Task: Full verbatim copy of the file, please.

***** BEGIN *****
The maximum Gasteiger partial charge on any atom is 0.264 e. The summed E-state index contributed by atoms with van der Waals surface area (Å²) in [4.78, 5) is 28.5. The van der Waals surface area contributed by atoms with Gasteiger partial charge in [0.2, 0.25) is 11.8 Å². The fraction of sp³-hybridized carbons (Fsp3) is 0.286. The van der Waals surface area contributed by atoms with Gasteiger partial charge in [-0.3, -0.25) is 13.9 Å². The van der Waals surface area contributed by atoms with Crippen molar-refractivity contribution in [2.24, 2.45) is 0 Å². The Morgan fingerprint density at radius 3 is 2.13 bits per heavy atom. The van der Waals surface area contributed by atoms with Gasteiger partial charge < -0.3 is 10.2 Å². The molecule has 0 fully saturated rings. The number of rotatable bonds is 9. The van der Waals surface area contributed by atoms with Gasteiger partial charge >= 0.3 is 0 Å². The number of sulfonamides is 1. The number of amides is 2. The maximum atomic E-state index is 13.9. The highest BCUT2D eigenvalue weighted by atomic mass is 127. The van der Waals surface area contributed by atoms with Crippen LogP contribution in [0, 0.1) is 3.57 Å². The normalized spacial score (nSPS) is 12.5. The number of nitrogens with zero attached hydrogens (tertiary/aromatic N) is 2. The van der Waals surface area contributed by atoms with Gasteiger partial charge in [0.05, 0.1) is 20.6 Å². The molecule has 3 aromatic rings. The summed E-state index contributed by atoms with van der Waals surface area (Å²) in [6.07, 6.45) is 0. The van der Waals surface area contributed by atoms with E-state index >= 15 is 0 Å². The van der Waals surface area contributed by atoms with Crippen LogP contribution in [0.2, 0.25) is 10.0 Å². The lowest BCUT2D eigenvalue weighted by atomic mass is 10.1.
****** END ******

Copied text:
The maximum Gasteiger partial charge on any atom is 0.264 e. The summed E-state index contributed by atoms with van der Waals surface area (Å²) in [4.78, 5) is 28.5. The van der Waals surface area contributed by atoms with Gasteiger partial charge in [0.2, 0.25) is 11.8 Å². The fraction of sp³-hybridized carbons (Fsp3) is 0.286. The van der Waals surface area contributed by atoms with Gasteiger partial charge in [-0.3, -0.25) is 13.9 Å². The van der Waals surface area contributed by atoms with Crippen molar-refractivity contribution in [2.24, 2.45) is 0 Å². The Morgan fingerprint density at radius 3 is 2.13 bits per heavy atom. The van der Waals surface area contributed by atoms with Gasteiger partial charge < -0.3 is 10.2 Å². The molecule has 0 fully saturated rings. The number of rotatable bonds is 9. The van der Waals surface area contributed by atoms with Gasteiger partial charge >= 0.3 is 0 Å². The number of sulfonamides is 1. The number of amides is 2. The maximum atomic E-state index is 13.9. The highest BCUT2D eigenvalue weighted by atomic mass is 127. The van der Waals surface area contributed by atoms with Crippen LogP contribution in [0, 0.1) is 3.57 Å². The normalized spacial score (nSPS) is 12.5. The number of nitrogens with zero attached hydrogens (tertiary/aromatic N) is 2. The van der Waals surface area contributed by atoms with Gasteiger partial charge in [0.05, 0.1) is 20.6 Å². The molecule has 3 aromatic rings. The summed E-state index contributed by atoms with van der Waals surface area (Å²) in [6.07, 6.45) is 0. The van der Waals surface area contributed by atoms with E-state index >= 15 is 0 Å². The van der Waals surface area contributed by atoms with Crippen LogP contribution in [0.2, 0.25) is 10.0 Å². The lowest BCUT2D eigenvalue weighted by atomic mass is 10.1.